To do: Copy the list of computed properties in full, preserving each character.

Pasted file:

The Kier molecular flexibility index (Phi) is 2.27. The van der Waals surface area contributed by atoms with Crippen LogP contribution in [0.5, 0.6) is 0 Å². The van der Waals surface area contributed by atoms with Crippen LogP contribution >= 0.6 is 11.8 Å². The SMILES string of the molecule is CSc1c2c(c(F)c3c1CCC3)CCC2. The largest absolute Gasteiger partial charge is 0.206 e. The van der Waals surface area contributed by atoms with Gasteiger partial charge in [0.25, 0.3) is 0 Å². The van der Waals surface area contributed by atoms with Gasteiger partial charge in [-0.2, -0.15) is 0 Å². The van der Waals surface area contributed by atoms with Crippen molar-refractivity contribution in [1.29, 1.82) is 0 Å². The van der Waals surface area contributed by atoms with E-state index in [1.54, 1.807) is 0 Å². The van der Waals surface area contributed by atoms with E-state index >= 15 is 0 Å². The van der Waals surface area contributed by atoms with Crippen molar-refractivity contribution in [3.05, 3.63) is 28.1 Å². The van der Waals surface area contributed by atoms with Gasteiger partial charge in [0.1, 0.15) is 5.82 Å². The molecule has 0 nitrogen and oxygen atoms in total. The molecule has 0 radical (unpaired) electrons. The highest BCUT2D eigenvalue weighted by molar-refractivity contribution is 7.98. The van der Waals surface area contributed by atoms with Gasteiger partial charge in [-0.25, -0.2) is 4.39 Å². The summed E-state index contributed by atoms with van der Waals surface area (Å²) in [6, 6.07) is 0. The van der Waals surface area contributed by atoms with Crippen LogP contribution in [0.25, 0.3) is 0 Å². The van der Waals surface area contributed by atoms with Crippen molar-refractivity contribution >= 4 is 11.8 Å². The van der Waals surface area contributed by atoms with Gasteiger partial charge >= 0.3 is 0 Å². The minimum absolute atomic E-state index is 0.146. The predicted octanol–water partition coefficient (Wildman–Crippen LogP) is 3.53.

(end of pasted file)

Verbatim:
The Kier molecular flexibility index (Phi) is 2.27. The van der Waals surface area contributed by atoms with Crippen LogP contribution in [0.5, 0.6) is 0 Å². The van der Waals surface area contributed by atoms with Crippen LogP contribution >= 0.6 is 11.8 Å². The SMILES string of the molecule is CSc1c2c(c(F)c3c1CCC3)CCC2. The largest absolute Gasteiger partial charge is 0.206 e. The van der Waals surface area contributed by atoms with Gasteiger partial charge in [0.25, 0.3) is 0 Å². The van der Waals surface area contributed by atoms with Gasteiger partial charge in [-0.2, -0.15) is 0 Å². The van der Waals surface area contributed by atoms with Crippen molar-refractivity contribution in [1.29, 1.82) is 0 Å². The van der Waals surface area contributed by atoms with E-state index in [1.54, 1.807) is 0 Å². The van der Waals surface area contributed by atoms with E-state index >= 15 is 0 Å². The van der Waals surface area contributed by atoms with Crippen molar-refractivity contribution in [3.05, 3.63) is 28.1 Å². The van der Waals surface area contributed by atoms with Gasteiger partial charge in [0.1, 0.15) is 5.82 Å². The molecule has 0 nitrogen and oxygen atoms in total. The molecule has 0 radical (unpaired) electrons. The highest BCUT2D eigenvalue weighted by molar-refractivity contribution is 7.98. The van der Waals surface area contributed by atoms with Gasteiger partial charge in [-0.25, -0.2) is 4.39 Å². The summed E-state index contributed by atoms with van der Waals surface area (Å²) in [6, 6.07) is 0. The van der Waals surface area contributed by atoms with Crippen LogP contribution in [0.25, 0.3) is 0 Å². The van der Waals surface area contributed by atoms with Crippen molar-refractivity contribution >= 4 is 11.8 Å². The van der Waals surface area contributed by atoms with Gasteiger partial charge >= 0.3 is 0 Å². The minimum absolute atomic E-state index is 0.146. The predicted octanol–water partition coefficient (Wildman–Crippen LogP) is 3.53.